Are you a Company Director?

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What it Means to be a Director of a Company

A company is a separate legal entity with its own rights and obligations.  Company assets, liabilities, income and expenses belong to the company entity, not to the individual directors.

Directors are bound by certain rules that govern your behaviour.  You must carry out your duties as a director in good faith, in the interests of the company (even if that conflicts with your personal interest), and for a proper (legal) purpose.

The Corporations Act 2011 imposes legal obligations on company directors and sets out how directors must perform their duties and how they are expected to manage the affairs of the company.

Directors Key Responsibilities

  1. To act in good faith in the best interests of the company and for a proper purpose
  2. To exercise care and diligence
  3. To avoid conflicts between the interests of the company and your personal interests
  4. To prevent the company trading while insolvent (i.e. while it is unable to pay its debts as and when they fall due)

If the company is being wound up, to:

  1. report to the liquidator on the affairs of the company
  2. help the liquidator (e.g. by giving the liquidator the company books and records that you may have in your possession)

It is expected that a director can guide and monitor the management of their company.  A director’s responsibilities are not changed or limited by previous experience (or lack thereof).

Directors have a duty to act with honesty and diligence according to your legal obligations as set out in the Corporations Act 2011, and any other relevant laws such as Superannuation Guarantee Act 2009 and Goods and Services Tax Act 1999.

Company Responsibilities

  • Must have a registered office in Australia
  • If the company operates from an address other than the registered office, ASIC must be notified of the principal place of business
  • The company must notify ASIC of personal details of all directors – name, date of birth and residential address
  • Must keep detailed financial records and lodge reports with ASIC if required
  • Must keep ASIC details up-to-date; ASIC must be notified of changes to company details and personal details of directors within 28 days of changes
  • Must pay relevant fees to ASIC and other licencing bodies as needed
  • Must fulfil financial reporting and payment obligations as per the ATO requirements

Recommendations

  • Always act in good faith and honesty in business dealings on behalf of the company
  • Make sure you understand your legal obligations as a director
  • Keep informed of the financial position of your company by reading and understanding financial reports regularly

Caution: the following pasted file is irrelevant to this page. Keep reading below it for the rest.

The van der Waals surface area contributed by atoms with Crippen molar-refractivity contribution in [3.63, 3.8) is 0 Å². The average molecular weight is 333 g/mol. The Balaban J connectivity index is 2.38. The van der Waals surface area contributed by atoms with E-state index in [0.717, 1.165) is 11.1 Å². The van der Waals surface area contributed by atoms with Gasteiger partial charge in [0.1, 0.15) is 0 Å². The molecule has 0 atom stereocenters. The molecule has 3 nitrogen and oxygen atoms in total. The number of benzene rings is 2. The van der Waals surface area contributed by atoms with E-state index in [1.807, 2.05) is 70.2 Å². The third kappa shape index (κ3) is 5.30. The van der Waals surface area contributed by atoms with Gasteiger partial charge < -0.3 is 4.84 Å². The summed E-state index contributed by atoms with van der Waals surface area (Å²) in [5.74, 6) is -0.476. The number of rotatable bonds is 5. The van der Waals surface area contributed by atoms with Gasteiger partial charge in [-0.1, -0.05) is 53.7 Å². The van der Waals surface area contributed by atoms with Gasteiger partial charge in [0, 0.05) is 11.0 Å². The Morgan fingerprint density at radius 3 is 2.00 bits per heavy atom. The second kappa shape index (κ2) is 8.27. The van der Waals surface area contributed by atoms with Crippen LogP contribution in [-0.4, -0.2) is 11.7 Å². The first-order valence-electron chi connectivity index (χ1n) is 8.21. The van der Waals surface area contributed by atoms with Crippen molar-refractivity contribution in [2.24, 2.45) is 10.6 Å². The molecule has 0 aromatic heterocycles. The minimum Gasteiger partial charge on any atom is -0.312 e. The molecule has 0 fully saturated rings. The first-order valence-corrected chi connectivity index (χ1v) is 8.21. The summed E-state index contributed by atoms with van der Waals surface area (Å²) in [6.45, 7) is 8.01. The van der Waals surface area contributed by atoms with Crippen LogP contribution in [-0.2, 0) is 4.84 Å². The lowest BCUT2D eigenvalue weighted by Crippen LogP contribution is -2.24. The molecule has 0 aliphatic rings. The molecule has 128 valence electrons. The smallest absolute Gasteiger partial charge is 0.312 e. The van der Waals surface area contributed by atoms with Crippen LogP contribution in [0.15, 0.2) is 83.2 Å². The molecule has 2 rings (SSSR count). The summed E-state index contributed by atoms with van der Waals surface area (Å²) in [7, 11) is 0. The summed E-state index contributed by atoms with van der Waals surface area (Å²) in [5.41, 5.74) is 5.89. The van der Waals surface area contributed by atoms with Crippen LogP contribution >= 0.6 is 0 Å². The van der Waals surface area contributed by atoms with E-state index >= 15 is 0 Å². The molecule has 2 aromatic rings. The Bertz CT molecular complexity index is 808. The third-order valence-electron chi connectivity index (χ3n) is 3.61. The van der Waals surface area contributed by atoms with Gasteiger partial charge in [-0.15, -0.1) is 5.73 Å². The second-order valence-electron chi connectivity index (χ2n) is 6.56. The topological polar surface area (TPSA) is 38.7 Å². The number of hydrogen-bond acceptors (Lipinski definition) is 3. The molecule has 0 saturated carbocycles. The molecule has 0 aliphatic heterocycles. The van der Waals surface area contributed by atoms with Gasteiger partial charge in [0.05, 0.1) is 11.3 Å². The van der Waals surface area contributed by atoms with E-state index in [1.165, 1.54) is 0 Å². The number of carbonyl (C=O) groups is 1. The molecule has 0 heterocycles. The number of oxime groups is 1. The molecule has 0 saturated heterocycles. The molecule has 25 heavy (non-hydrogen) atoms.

• Get advice when considering changes to company and business activities
  • Understand how any proposed changes may affect business performance
  • Regularly meet with management and key personnel to remain informed about all aspects of the business
  • Be careful when times are tough—it is illegal to trade while insolvent

What to do When Things go Wrong

In most cases, if things go wrong, the debts of a company remain with the company entity.  The company entity will be active until it is de-registered with ASIC.  However, in some circumstances, company directors may become personally liable for unpaid debts, and this liability may continue even though a company has ceased operations. 

  • Get professional advice from your tax agent before anyone else.  Your difficulties may be temporary and there may be payment plans available to manage cashflow in the short-term
  • Take action as soon as you believe there may be problems.  Statistics show that directors who face the difficulties as soon as they are known about have a greater chance of overcoming the challenges and remaining in business.
  • You may receive advice about voluntary administration, liquidation or receivership as appropriate to your company’s situation. 
  • Whoever is appointed, you must assist them in their assessment and management of the company as long as required.
  • If administrators or liquidators are appointed, you lose some or all control of the company depending on the situation.  Again, depending on the circumstances, control may or may not be regained.

Summary

This is not a complete guide to director’s responsibilities but is meant as an overview.  You should check the links below for more detail on all aspects of your responsibilities as a company director.

Disclaimer: All or any advice contained in this post is of a general nature only and may not apply to your individual business circumstances.
For specific advice relating to your specific situation, please contact your accountant or contact us for further discussion.
This information is produced by The Institute of Certified Bookkeepers and distributed by members

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